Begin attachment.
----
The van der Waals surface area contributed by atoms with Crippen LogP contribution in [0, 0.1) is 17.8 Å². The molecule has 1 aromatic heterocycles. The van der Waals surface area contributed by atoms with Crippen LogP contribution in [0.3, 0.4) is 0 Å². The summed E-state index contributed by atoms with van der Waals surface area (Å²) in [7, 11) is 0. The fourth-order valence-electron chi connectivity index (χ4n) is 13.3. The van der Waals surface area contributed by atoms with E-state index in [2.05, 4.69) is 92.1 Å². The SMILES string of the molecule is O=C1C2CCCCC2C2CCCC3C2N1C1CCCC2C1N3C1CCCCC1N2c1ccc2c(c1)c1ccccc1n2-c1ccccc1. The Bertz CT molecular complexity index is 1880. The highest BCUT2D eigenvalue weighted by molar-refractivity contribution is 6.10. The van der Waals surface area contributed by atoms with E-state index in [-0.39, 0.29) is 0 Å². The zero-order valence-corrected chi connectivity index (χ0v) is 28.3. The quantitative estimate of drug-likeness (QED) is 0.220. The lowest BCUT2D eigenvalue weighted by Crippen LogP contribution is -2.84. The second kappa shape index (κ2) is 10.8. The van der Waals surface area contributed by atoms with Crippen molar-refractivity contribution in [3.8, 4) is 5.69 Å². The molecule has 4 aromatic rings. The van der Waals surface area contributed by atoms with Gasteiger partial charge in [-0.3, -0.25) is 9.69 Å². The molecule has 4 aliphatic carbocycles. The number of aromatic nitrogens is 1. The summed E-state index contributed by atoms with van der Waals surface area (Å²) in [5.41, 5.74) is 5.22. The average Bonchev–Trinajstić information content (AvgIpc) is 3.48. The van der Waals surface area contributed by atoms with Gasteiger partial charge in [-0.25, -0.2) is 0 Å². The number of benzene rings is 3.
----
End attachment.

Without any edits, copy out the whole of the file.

The van der Waals surface area contributed by atoms with Crippen LogP contribution in [0, 0.1) is 17.8 Å². The molecule has 1 aromatic heterocycles. The van der Waals surface area contributed by atoms with Crippen LogP contribution in [0.3, 0.4) is 0 Å². The summed E-state index contributed by atoms with van der Waals surface area (Å²) in [7, 11) is 0. The fourth-order valence-electron chi connectivity index (χ4n) is 13.3. The van der Waals surface area contributed by atoms with E-state index in [2.05, 4.69) is 92.1 Å². The SMILES string of the molecule is O=C1C2CCCCC2C2CCCC3C2N1C1CCCC2C1N3C1CCCCC1N2c1ccc2c(c1)c1ccccc1n2-c1ccccc1. The Bertz CT molecular complexity index is 1880. The highest BCUT2D eigenvalue weighted by molar-refractivity contribution is 6.10. The van der Waals surface area contributed by atoms with E-state index in [-0.39, 0.29) is 0 Å². The zero-order valence-corrected chi connectivity index (χ0v) is 28.3. The quantitative estimate of drug-likeness (QED) is 0.220. The lowest BCUT2D eigenvalue weighted by Crippen LogP contribution is -2.84. The second kappa shape index (κ2) is 10.8. The van der Waals surface area contributed by atoms with Crippen molar-refractivity contribution in [3.8, 4) is 5.69 Å². The molecule has 4 aromatic rings. The van der Waals surface area contributed by atoms with Gasteiger partial charge in [-0.3, -0.25) is 9.69 Å². The molecule has 4 aliphatic carbocycles. The number of aromatic nitrogens is 1. The summed E-state index contributed by atoms with van der Waals surface area (Å²) in [5.41, 5.74) is 5.22. The average Bonchev–Trinajstić information content (AvgIpc) is 3.48. The van der Waals surface area contributed by atoms with Gasteiger partial charge in [-0.25, -0.2) is 0 Å². The number of benzene rings is 3.